From our CEO: Leaders & Spirituality
One aspect of the National Guidelines for Spiritual Care in Aged Care is that leaders must demonstrate comfort with spirituality. This can be very hard if your inner elastic band is still telling you that spirituality is only for ‘those people over there’. It is even harder if you or someone you love have had bad experiences where spirituality has been used as a weapon of control.
Today’s guest article is from Cynthia Payne, former CEO of an aged care provider and now leading one of our Affiliate organisations, Anchor Excellence. Cynthia is sharing some incredibly personal and challenging times she has experienced as a leader and speaks on a particular spiritual practice she has nurtured over several years. This has allowed her to build up her spiritual muscle, which in turn gives her stronger inner resources to embrace all that leadership, and indeed life, throws at her.
Spiritual muscle might seem a strange expression, but I find it’s a useful way to explain what happens if we attend to this dimension of ourselves. Spiritual practice incorporated regularly into your patterns of living grows a place in you that you can then go back to more and more easily for rest, recalibration and restoration.
Which spiritual practice, and how often, is a question to be explored by each person and community. If you don’t know where to start, perhaps go back to our ConnecTo model. How connected do you feel with self, others, creativity, nature and/or something bigger, something beyond yourself? Perhaps there is a community of faith as part of this picture, perhaps not. What is most important to you? How are you attending to this in your life?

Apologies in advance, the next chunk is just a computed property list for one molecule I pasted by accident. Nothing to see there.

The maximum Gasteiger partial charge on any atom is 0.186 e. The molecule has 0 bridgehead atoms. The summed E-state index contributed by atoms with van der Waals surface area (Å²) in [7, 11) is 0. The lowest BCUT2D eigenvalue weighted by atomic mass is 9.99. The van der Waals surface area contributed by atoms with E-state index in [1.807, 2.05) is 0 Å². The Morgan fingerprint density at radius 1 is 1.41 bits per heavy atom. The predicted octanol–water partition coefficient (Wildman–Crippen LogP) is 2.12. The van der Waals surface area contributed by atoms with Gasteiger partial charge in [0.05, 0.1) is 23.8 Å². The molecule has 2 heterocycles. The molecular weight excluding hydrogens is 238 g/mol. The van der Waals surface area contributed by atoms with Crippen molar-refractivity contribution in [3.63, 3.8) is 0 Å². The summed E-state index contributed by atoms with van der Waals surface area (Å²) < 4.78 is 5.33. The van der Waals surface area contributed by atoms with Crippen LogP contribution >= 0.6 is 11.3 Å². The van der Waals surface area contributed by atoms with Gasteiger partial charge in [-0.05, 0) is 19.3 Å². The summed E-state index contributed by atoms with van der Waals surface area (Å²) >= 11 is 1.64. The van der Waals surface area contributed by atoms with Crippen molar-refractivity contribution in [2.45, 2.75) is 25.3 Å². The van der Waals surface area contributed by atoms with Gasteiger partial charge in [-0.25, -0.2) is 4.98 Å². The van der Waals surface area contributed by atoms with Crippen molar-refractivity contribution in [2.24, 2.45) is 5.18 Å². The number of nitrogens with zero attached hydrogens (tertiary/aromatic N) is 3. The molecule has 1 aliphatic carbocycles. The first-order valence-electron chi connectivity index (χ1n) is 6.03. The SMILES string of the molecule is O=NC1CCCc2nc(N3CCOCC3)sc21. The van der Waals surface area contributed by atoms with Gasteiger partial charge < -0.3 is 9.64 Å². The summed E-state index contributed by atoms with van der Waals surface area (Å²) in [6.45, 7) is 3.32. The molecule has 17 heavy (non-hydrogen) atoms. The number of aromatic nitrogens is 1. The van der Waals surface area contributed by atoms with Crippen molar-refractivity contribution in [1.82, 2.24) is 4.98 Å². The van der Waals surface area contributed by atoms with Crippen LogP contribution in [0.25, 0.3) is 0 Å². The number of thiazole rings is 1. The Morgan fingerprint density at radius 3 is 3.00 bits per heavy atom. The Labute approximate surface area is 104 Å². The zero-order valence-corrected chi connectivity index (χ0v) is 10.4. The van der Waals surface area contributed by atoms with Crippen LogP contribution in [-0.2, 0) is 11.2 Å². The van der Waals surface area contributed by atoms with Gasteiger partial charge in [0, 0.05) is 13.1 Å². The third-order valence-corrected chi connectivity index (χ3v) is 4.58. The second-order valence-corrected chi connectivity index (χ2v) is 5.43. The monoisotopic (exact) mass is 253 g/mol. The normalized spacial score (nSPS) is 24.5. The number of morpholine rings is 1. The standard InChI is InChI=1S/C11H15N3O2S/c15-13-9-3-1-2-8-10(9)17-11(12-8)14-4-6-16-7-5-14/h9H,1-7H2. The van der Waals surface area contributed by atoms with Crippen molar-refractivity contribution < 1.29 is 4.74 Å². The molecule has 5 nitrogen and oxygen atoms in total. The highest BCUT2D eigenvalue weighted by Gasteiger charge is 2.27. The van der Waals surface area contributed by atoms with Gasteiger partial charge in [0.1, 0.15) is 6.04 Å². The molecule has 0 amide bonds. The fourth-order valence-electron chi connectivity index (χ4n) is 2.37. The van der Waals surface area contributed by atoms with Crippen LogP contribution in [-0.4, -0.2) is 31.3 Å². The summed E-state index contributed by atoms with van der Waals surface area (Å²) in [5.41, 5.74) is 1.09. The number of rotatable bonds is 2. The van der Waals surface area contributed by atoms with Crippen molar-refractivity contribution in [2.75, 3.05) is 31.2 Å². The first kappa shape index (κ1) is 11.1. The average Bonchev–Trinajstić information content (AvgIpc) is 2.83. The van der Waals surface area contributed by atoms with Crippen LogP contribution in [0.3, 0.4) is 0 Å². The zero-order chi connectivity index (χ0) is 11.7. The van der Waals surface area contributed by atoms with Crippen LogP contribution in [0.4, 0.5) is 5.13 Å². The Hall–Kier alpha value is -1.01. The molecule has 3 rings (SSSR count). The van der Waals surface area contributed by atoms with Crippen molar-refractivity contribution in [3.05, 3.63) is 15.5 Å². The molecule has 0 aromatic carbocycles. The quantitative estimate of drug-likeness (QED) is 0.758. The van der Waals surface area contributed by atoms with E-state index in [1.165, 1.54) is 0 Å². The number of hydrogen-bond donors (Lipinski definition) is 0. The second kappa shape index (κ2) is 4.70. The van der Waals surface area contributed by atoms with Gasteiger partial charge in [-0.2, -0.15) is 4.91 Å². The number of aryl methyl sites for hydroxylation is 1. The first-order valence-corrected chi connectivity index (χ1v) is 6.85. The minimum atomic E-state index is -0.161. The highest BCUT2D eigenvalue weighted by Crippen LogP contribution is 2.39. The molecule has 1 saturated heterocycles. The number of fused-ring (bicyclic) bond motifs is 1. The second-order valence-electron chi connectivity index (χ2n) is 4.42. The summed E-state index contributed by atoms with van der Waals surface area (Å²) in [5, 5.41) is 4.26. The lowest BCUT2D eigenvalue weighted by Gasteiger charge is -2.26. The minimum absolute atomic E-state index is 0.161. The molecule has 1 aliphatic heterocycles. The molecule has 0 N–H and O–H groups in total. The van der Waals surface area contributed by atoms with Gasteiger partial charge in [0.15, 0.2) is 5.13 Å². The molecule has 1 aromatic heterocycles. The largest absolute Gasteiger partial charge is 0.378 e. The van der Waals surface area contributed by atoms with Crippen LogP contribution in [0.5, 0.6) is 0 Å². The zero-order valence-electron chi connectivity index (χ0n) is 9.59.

Integrated spiritual care cannot be realised in your organisation if your leaders are not modelling engagement with this aspect of life. I hope this is an encouragement to some and a positive challenge for others. If you are really stuck, contact me and we can have a quiet conversation to help you find your way.
Finally, this month one of our proof reading volunteers died, aged 81. I called on her almost as soon as I started working in this role in 2016. Although she rarely left the house due to health challenges, she was still a keen reader and writer. She had an outstanding understanding of grammar and was finely tuned with her attention to detail. She helped with these newsletters and also many of our larger publications. She was also my mother. Vale Rachael Hampton.
The issue also includes:
- Guest Article: Yoga to improve resilience and leadership impact by Cynthia Payne, Anchor Excellence.
- Save the Date: National Forum and Celebration Dinner tickets now available
- How to enter our Quality Awards to showcase your leadership in spiritual care, plus the chance to win $1,000
Read the full issue here.